Cell Phone Popularity a Barrier for Public Health Data Collection: More Americans Forgoing Phone Landlines

By Krisberg, Kim | The Nation's Health, September 2009 | Go to article overview
Save to active project

Cell Phone Popularity a Barrier for Public Health Data Collection: More Americans Forgoing Phone Landlines

Krisberg, Kim, The Nation's Health


The growing use of cell phones has reshaped day-to-day lives, from being able to reach almost anyone at any time to putting the Internet in a person's pocket. And despite a few common gripes such as losing a signal or running out of minutes, cell phones have no doubt made life more convenient--for the most part.

There is at least one group of people for whom cell phones have become a bit of the proverbial thorn in the side: health researchers. The problem comes into play for researchers and surveyors who collect what is often essential health data via phone, relying on a randomized sampling of telephone numbers to bring back information and inform conclusions that users of such data can deem representative. Historically, this was not difficult--telephone numbers were readily available, corresponded with a person's geographic location and usually belonged to an adult. But today, growing numbers of people have no landline at all, only a cell phone, and general assumptions about who will be at the other end of a phone call are quickly shifting. Still, these are secondary concerns. The primary concern is whether cell phone numbers are included in the survey design in the first place--a less-than-easy task, but one that is becoming more important in gathering truly representative data on people's health and behaviors.

"The survey research industry is in a time of upheaval," said Stephen Blumberg, PhD, senior scientist with the National Center for Health Statistics at the Centers for Disease Control and Prevention. "The survey modes and methods that worked reliably for the past decade or two need to be rethought. I fully expect that we will come out of this with new modes and new methods that continue to accurately reflect the behavior and attitudes of the public ... Right now is a time of challenge, but a time of interesting experiments and new opportunities."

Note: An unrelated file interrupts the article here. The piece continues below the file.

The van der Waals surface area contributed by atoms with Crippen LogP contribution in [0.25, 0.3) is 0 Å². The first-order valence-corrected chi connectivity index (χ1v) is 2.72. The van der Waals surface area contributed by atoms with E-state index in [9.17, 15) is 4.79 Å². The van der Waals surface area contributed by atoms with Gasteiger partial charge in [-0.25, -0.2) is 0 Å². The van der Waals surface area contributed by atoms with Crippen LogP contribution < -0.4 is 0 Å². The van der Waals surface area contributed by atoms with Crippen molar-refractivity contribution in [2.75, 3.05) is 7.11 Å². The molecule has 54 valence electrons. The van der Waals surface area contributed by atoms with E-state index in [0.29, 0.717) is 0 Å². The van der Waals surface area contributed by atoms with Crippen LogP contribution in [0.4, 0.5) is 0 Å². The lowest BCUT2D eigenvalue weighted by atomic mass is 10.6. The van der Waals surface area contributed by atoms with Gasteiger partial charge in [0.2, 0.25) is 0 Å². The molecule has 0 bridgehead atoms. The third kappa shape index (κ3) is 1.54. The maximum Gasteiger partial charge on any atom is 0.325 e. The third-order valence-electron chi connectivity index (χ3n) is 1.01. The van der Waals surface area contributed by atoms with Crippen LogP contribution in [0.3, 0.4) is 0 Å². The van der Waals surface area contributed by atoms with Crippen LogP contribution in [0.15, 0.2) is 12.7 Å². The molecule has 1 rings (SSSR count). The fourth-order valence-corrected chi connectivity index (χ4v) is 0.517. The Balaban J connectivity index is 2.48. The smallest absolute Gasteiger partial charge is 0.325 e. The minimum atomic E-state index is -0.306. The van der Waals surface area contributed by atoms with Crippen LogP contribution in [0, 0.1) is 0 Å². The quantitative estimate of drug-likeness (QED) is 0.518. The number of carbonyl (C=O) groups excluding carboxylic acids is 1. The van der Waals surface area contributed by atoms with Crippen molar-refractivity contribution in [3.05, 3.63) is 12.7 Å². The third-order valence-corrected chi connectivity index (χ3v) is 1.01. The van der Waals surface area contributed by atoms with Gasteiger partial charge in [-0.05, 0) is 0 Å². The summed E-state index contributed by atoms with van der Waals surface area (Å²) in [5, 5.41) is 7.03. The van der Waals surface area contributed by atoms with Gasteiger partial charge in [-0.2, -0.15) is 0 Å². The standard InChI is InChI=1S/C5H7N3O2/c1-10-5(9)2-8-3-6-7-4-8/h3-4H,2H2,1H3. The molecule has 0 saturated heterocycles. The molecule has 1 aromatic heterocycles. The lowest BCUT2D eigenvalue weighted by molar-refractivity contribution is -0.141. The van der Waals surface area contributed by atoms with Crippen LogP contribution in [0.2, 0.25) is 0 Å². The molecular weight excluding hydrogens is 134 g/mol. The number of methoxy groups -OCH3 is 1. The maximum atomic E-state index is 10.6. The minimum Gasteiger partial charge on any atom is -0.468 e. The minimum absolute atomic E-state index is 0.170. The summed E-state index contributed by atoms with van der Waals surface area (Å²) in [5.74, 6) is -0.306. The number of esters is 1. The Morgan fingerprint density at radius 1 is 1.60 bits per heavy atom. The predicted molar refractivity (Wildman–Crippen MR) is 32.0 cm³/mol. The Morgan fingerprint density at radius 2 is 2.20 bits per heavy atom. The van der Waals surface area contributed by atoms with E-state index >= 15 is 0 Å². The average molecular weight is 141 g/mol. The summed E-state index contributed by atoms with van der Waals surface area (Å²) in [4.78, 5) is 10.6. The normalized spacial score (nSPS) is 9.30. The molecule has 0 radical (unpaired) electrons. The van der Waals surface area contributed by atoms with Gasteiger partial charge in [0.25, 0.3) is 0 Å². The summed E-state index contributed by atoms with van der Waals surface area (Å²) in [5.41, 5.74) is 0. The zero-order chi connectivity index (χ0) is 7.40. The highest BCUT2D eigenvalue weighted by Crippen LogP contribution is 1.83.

Since 2003, the National Center for Health Statistics has been tracking the prevalence and characteristics of wireless-only--aka cell-phone only--users, putting out reports every six months on their numbers as well as their health-related behaviors. One such report, released in May, found that the "number of American homes with only wireless telephones continues to grow." According to "Wireless Substitution: Early Release Estimates from the National Health Interview Survey, July-December 2008," which Blumberg coauthored, more than 20 percent of surveyed homes had only wireless telephones during the second half of 2008, an increase of almost 3 percent from the first half of 2008--a number that represented the largest six-month growth in wireless-only users since the center began collecting such data. In addition, more than 14 percent of American homes received all or nearly all phone calls on cell phones despite also having a landline. The biggest predictor of whether a household is wireless-only is whether the residence is owned or rented, with renters four times as likely to be wireless-only.